As if his baseball background and crazy throws weren’t enough to prove his unique athletic skills, Wilson ran out of the left side of the formation last weekend and became the first Seahawks quarterback to catch a touchdown pass. That throw was from Baldwin in the second half against the Eagles.
“He’s an extraordinary and natural athlete. He can do everything,” Carroll said of Wilson. “He can throw and catch, and I’m sure he can hit a golf ball and can shoot some hoops. He can just do everything.
“There was a comment I heard about some baseball stuff, in reference to the kinds of throws you have to make as a second baseman, where you catch the ball and have to throw the ball over here, that kind of action and ability to separate your lower body from your upper body and do that. It was kind of what that throw was all about. He’s running this way and he throws the ball back in here with accuracy and finesse and all of that.
“A lot of those things, you can’t coach those and teach those.
“The guys can either do it. Or they can’t.”
Gregg Bell: @gbellseattle
SEATTLE SEAHAWKS (7-2-1) AT TAMPA BAY BUCCANEERS (5-5)
Sunday at 1:05 p.m., Raymond James Stadium, Tampa, Florida
TV: Ch. 13. Radio: 710-AM, 97.3-FM.
The series: The Seahawks have won eight of the 12 games between the expansion partners from 1976. Seattle won the last meeting, 27-24, in overtime on Nov. 3, 2013, overcoming an early deficit at CenturyLink Field. The Buccaneers won the last time these teams played in Tampa, 38-15 on Dec. 26, 2010. The Seahawks have played at Tampa Bay twice in the previous 10 seasons.
Line: Seahawks by 6.
Turn No. 3 loose: Russell Wilson has proven in the last two weeks — in wins at the Patriots and over the Eagles — that he is as healthy as he’s been since his first leg injury in the third quarter of the opener on Sept. 11. Lead runner Thomas Rawls is banged up, but will start after playing 40 snaps, more than expected, last weekend in his first game in two months. Fellow running backs C.J. Prosise (broken shoulder blade) and Troymaine Pope (high-ankle sprain) are out. Expect Wilson to run more read options and carry more of the running load than he has all season — or to throw it all over Raymond James Stadium to keep Rawls from getting further damaged. And as the last three weeks and wins have showed, turning Wilson loose to make most of the plays is Seattle’s best way to advance and score on offense.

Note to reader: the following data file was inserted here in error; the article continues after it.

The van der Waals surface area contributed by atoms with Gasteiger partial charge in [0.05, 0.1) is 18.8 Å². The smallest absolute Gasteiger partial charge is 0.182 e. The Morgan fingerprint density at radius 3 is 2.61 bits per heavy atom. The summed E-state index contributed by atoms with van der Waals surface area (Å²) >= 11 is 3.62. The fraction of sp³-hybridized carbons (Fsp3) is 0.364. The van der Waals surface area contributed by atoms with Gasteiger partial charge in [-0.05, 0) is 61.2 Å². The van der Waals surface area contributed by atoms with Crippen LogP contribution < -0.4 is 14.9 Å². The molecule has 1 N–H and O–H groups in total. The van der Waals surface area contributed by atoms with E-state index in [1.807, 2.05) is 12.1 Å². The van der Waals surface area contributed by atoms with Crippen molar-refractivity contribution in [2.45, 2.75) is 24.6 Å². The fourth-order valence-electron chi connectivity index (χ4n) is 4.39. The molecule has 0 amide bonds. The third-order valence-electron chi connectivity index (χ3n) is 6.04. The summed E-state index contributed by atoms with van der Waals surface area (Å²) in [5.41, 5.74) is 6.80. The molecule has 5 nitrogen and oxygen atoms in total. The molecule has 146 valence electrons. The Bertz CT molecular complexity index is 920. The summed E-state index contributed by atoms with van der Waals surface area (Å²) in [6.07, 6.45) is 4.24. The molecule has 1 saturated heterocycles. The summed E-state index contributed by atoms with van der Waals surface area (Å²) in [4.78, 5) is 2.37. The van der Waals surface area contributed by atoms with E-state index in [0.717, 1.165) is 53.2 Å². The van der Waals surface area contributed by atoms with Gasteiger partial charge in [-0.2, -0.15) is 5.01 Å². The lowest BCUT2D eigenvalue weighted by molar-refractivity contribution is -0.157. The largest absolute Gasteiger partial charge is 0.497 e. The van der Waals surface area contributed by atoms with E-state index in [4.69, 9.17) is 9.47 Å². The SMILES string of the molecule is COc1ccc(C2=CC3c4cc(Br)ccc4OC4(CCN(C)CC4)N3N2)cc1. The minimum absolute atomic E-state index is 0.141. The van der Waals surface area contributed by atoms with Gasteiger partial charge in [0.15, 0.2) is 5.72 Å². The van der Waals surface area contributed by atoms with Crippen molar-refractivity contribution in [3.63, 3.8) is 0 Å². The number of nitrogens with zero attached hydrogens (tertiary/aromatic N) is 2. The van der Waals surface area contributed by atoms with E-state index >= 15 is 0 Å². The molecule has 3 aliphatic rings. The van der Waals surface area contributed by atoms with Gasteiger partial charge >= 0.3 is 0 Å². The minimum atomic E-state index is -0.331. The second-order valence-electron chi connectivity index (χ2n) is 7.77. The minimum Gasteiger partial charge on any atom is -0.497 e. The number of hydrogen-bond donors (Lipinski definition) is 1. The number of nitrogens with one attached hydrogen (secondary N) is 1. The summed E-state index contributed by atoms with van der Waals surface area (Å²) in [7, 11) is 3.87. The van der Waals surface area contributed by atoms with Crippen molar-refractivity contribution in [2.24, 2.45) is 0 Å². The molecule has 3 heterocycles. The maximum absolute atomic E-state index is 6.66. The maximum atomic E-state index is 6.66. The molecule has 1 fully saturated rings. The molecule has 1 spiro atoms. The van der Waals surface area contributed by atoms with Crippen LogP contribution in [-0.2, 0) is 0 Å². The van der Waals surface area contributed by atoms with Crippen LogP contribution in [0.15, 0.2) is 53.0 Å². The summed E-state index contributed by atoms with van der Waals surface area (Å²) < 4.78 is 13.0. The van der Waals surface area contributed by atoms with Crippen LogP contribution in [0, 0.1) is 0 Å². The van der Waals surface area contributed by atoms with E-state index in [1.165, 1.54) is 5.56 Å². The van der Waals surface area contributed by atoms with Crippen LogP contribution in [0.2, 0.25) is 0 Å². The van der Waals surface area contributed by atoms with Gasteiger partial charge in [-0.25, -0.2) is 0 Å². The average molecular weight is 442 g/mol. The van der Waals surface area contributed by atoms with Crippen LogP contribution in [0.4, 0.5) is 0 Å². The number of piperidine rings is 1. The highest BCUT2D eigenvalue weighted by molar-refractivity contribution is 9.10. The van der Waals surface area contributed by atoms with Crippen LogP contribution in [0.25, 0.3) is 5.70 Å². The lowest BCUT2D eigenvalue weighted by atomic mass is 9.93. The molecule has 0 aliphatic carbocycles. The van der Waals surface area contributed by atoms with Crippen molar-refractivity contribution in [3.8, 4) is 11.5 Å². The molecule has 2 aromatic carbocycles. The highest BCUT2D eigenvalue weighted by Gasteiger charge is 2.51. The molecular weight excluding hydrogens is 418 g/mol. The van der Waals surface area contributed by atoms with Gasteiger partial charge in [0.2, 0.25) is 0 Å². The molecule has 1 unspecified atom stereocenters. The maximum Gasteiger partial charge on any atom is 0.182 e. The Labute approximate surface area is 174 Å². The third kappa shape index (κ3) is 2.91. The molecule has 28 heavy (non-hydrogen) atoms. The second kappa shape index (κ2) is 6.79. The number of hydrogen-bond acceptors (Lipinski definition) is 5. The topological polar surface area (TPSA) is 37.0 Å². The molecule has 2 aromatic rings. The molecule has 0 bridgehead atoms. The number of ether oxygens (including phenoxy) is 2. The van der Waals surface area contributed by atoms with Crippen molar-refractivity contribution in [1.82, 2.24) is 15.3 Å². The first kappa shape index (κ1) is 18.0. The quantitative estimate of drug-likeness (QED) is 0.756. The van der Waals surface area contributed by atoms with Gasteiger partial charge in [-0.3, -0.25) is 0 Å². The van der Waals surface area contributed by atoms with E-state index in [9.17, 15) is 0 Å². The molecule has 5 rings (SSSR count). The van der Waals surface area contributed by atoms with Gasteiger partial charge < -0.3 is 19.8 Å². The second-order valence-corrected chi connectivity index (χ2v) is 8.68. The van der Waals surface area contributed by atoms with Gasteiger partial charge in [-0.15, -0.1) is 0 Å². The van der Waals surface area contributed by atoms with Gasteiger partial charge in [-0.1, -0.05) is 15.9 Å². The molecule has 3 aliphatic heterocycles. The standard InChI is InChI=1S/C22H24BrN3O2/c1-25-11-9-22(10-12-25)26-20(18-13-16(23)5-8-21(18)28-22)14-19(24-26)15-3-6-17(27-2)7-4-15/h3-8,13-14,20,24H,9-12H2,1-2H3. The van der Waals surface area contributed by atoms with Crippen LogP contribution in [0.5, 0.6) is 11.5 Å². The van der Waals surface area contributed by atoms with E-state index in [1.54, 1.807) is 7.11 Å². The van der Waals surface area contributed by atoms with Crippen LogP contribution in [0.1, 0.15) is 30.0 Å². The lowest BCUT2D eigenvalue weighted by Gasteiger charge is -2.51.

Avril, Clark, Wagner and pals getting after Winston: Buccaneers second-year QB Jameis Winston threw eight interceptions in his first four games. But he’s hot, with 12 touchdown throws and two interceptions in the last six games. He enters confident but with a history of making risky throws under pressure. As Richard Sherman noted this past week: “Sometimes it works, sometimes it doesn’t.” Without Pro Bowl defensive end Michael Bennett, out again following arthroscopic knee surgery three weeks ago, end Cliff Avril (10 sacks), Bennett’s fill-in, Frank Clark, and blitzing linebacker Bobby Wagner have the task to pressure Winston out of his present and back to his mistake-filled past.
Adjust without Thomas: This will be the first time in the 119 game weeks that Earl Thomas has been a Seahawk that the defense won’t have the three-time All-Pro at free safety. It’s going to be Steve Terrell in the middle of the field because Thomas is out with a strained hamstring. The Buccaneers will be targeting Terrell. Fellow safety Kam Chancellor has an added responsibility in pass coverage and communication that he’s not used to doing. Not when Thomas is (just about) always back there with him.
The Bucs are 25th in the league against the pass. The Seahawks running backs are either out or, in Rawls’ case, banged up. Wilson throws it all over Tampa Bay in one of the best passing days of his career. Seahawks 35, Buccaneers 17.
3 — Russell Wilson, QB (5-11, 215, fifth season): Safeguards against his injuries, and the injuries themselves, are long gone. Time for more sandlot, improv fun.
23 — Steven Terrell, FS (5-10, 197, fourth season): Seattle’s most underused backup must fill its largest shoes: those of three-time All-Pro Earl Thomas in the middle.
53 — Joey Hunt, C (6-2, 299, rookie): Justin Britt didn’t practice all week (ankle). Looks like Hunt makes his first start. Communication will be the key.
3 — Jameis Winston, QB (6-5, 237, second season): Hot in the past six games: 12 TD passes, two INTs. He will test Seattle — especially Terrell — deep.
13 — Mike Evans, WR (6-5, 231, third season): Big, physical star is second in NFL in TD catches, third in catches and yards. Richard Sherman is likely to shadow him.
22 — Doug Martin, RB (5-9, 223, fifth season): Third game back after six weeks out. Had 24 carries last week at Kansas City. Needs to run to help Winston.
Gregg Bell: @gbellseattle